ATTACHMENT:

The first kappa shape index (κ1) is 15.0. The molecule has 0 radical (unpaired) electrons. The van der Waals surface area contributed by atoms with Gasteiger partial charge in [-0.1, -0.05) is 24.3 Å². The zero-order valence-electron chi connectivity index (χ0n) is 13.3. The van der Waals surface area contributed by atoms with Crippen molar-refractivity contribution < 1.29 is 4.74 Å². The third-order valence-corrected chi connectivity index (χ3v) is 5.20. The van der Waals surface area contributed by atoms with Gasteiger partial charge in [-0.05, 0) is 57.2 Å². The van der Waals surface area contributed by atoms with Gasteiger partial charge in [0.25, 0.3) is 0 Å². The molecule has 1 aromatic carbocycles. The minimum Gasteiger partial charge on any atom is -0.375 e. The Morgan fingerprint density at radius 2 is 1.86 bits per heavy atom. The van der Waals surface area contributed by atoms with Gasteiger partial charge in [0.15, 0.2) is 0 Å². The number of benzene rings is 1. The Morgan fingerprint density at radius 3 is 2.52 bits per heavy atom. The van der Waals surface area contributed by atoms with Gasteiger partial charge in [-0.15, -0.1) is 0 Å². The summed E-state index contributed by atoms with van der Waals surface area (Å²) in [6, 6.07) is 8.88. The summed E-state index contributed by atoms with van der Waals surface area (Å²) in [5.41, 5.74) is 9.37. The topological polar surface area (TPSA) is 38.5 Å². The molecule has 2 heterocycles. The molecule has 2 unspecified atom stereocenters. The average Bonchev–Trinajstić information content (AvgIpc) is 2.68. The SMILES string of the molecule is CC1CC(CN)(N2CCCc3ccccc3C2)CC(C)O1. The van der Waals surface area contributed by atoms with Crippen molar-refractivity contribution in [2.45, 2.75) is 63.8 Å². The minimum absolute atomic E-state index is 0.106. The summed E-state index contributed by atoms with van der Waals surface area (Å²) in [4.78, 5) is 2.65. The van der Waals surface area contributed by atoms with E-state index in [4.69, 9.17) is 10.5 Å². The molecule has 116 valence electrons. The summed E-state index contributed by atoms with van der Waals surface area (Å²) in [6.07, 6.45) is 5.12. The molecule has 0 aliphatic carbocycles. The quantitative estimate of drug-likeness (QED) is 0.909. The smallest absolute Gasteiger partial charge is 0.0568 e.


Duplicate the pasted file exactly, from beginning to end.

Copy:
The first kappa shape index (κ1) is 15.0. The molecule has 0 radical (unpaired) electrons. The van der Waals surface area contributed by atoms with Gasteiger partial charge in [-0.1, -0.05) is 24.3 Å². The zero-order valence-electron chi connectivity index (χ0n) is 13.3. The van der Waals surface area contributed by atoms with Crippen molar-refractivity contribution < 1.29 is 4.74 Å². The third-order valence-corrected chi connectivity index (χ3v) is 5.20. The van der Waals surface area contributed by atoms with Gasteiger partial charge in [-0.05, 0) is 57.2 Å². The van der Waals surface area contributed by atoms with Gasteiger partial charge in [0.25, 0.3) is 0 Å². The molecule has 1 aromatic carbocycles. The minimum Gasteiger partial charge on any atom is -0.375 e. The Morgan fingerprint density at radius 2 is 1.86 bits per heavy atom. The van der Waals surface area contributed by atoms with Gasteiger partial charge in [0.15, 0.2) is 0 Å². The number of benzene rings is 1. The Morgan fingerprint density at radius 3 is 2.52 bits per heavy atom. The van der Waals surface area contributed by atoms with Gasteiger partial charge in [-0.15, -0.1) is 0 Å². The summed E-state index contributed by atoms with van der Waals surface area (Å²) in [6, 6.07) is 8.88. The summed E-state index contributed by atoms with van der Waals surface area (Å²) in [5.41, 5.74) is 9.37. The topological polar surface area (TPSA) is 38.5 Å². The molecule has 2 heterocycles. The molecule has 2 unspecified atom stereocenters. The average Bonchev–Trinajstić information content (AvgIpc) is 2.68. The SMILES string of the molecule is CC1CC(CN)(N2CCCc3ccccc3C2)CC(C)O1. The van der Waals surface area contributed by atoms with Crippen molar-refractivity contribution in [2.45, 2.75) is 63.8 Å². The minimum absolute atomic E-state index is 0.106. The summed E-state index contributed by atoms with van der Waals surface area (Å²) in [4.78, 5) is 2.65. The van der Waals surface area contributed by atoms with E-state index in [4.69, 9.17) is 10.5 Å². The molecule has 116 valence electrons. The summed E-state index contributed by atoms with van der Waals surface area (Å²) in [6.07, 6.45) is 5.12. The molecule has 0 aliphatic carbocycles. The quantitative estimate of drug-likeness (QED) is 0.909. The smallest absolute Gasteiger partial charge is 0.0568 e.